Are you Rich or Poor?

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When I was a little girl, I liked going to the bank with Mama and Daddy. When I saw how much money they were depositing every month, I felt sure they were holdin’ out on my brother and me.  My parents, both teachers, must be stock-piling thousands of dollars in a Swiss account somewhere.  Every time I saw the deposit amount, my eyes grew wide.  We were rich.  Filthy stinkin’ rich.  What in the world were they doing with all that money?  My brother and I could be swimming in our own pool, eating out every meal, and flying to Paris for family vacations. We could even own a juke box and a pool table…if only Mom and Dad weren’t so stingy with their apparent wealth.   To add insult to injury, Mom didn’t even let us buy Cocoa Puffs every week.  “Too expensive,” she’d say. What could this woman be thinking?  Did she think we didn’t know?

While riding in the backseat of that ’71 yellow Le Sabre, I made a decision.  I wasn’t going to be like my parents.  Oh no.  I’d be much more generous with my kids when I was rollin’ in the dough.  We’d eat Cocoa Puffs for breakfast and Fruity Pebbles for lunch. We’d go to Mike’s Diner every night for supper.  If we didn’t eat at Mike’s Diner, we’d have Banquet frozen dinners. (Mom hardly ever let us buy Banquet frozen dinners.)  In the summer, we’d fly to exotic vacation spots and buy flowery shirts and drink chocolate milk out of coconuts.  Every time we drove past the Dairy Barn, we’d stop for ice cream.  I’d NEVER say, “Not today.”  No.  My kids would never ask to stop at the Dairy Barn and hear the words, “Not today.” Wow, my kids would be the luckiest kids in the world.

But you guessed it.  Fast forward 30 years and our kids grew up pretty much like I did.  They heard phrases like, “Sweetie, put these crackers back and get the ones in the black and white box.”  “We don’t need to eat out.  We’ve got good food at home.”  “The Dairy Barn?  No, Honey, not today.”

In 2019, we live in a world filled with social media images.  Images of family trips to the beach.  Images of European cruises and weekly mani/pedi appointments.  Images of new cars and expensive meals out.

And sometimes?  Sometimes you may be tempted to think, “The whole world is doing better than we are.  My family is just broke.  We’re working hard but we’re missing out on the good life.  We’re paying the electric bill.  But there’s nothing left for a summer vacation.  Our kids will probably resent us.  They’ll get mad when we can’t buy the latest phone or cool clothes.  They’ll grow tired of being denied the things all their friends have.”

May I be perfectly honest?  Grow up, friend.  Seriously.  Grow up.  Your kids may not be grown yet, but you are.  So act like a grown person.  Can I let you in on a little secret?  A secret to extreme happiness?  Grown people don’t cry over what they don’t have.  They rejoice over what they do have.  They relish the blessings of hard work.  They know that eating food several times a day is an indicator of great wealth.  And they celebrate that wealth with extreme appreciation.  Grown people see cutting a watermelon in the back yard as a moment of family celebration.  A life of extreme blessing.

Look at past generations in your own family.  Did your grandmother take you on exotic vacations?  Did your dad hand you a $900 phone because you were breathing?  Did your parents take you out to eat every other night?  If they did, that’s fine.  Let me clarify.  There is nothing wrong with renting a beach house or going on an exotic vacation (if you don’t go in debt to do it).  Those are blessings.  Wonderful blessings!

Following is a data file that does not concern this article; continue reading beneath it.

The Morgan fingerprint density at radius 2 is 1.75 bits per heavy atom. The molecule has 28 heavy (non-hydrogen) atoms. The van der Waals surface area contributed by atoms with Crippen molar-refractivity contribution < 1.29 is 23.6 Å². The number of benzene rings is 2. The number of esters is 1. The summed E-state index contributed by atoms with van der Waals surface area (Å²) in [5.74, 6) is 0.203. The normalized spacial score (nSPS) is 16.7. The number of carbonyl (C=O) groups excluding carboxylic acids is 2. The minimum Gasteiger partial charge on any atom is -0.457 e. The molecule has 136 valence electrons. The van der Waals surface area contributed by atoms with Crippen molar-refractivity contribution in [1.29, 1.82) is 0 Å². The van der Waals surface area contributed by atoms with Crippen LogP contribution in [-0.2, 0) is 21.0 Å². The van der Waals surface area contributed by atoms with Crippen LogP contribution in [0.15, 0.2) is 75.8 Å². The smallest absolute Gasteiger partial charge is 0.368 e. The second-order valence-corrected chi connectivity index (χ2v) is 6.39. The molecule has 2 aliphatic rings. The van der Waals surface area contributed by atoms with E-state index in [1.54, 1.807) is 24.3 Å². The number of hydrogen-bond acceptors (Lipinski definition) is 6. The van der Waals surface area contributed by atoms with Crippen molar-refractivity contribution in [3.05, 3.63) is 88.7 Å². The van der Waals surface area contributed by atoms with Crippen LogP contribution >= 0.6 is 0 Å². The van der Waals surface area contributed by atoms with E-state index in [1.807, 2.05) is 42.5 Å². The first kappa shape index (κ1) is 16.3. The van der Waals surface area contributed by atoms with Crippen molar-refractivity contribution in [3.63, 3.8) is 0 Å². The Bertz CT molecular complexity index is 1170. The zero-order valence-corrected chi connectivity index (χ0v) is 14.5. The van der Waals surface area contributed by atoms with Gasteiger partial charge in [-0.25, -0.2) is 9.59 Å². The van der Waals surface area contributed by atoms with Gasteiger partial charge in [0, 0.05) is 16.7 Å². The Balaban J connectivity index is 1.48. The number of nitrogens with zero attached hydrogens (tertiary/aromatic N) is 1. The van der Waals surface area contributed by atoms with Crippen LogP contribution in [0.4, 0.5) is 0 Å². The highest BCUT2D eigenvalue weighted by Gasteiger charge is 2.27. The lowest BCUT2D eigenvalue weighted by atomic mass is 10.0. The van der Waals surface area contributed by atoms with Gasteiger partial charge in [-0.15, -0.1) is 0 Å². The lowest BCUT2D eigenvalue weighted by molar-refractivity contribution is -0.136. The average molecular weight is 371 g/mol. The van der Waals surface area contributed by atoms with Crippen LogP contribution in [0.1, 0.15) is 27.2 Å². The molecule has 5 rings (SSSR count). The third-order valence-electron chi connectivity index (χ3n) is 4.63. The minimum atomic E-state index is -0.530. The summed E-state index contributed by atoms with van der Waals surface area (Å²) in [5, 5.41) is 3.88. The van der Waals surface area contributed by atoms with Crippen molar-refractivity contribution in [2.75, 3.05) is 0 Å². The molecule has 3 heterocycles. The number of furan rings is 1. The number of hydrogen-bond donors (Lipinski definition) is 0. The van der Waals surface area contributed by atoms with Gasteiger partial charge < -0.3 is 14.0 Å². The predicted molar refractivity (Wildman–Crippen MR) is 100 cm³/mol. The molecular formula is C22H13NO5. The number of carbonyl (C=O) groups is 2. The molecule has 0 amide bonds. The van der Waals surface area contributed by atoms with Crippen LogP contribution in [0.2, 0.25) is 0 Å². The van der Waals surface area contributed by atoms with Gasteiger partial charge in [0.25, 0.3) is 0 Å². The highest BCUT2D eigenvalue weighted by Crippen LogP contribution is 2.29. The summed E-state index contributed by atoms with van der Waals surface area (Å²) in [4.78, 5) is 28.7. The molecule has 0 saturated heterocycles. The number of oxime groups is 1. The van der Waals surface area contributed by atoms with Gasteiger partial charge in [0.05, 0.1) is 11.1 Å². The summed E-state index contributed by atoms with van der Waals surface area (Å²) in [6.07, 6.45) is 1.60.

But I’m guessing most of you come from families like mine, families that thought summertime fun meant spraying each other with a water hose.  Or eating home-grown corn and tomatoes on the picnic table.   If you’re a regular reader of this blog, you know my grandparents gave us underwear every year for Christmas.  Every single year.  Oh, and we acted like we were excited about that underwear too.  Why did we act like we were excited about underwear?   Because our parents raised us to have manners, and that included expressing our annual underwear enthusiasm.

Our parents didn’t give us everything we wanted.   They gave us something way better.  They were wildly content with their lives and their blessings.  They passed that contentment on to us.  And we loved them.  We loved them beyond what can be expressed in this blog.

When our boys were preschoolers, a pack of gum was considered a luxury item.  I recently looked over some old pictures of our days in that trailer park in Texas.   Phil turned an old cooler into an amusement park ride.  The boys took turns getting into the cooler and then Phil would slowly lift them from the ground while making engine noises.  They were delirious with joy.  And so were we.  Yes, we go on different vacations now.  But the joy?  It’s that same exact joy.

Kids who have more aren’t necessarily spoiled.  Kids who have less aren’t necessarily resentful.  No. The truth?  It doesn’t matter if you’re rich or barely making the electric bill.  Kids are looking to their parents to find out what they need in order to be happy.  So be thankful.  Be appreciative.  Be a grown-up.  Stop whining about things you wish you had or places you wish you could go.  Stop.  Thank God for the food on your table and the ones there to eat it.  And your kids?  Someday they’ll thank you.  They’ll thank you because no matter their financial situation, they’ll have everything they need.

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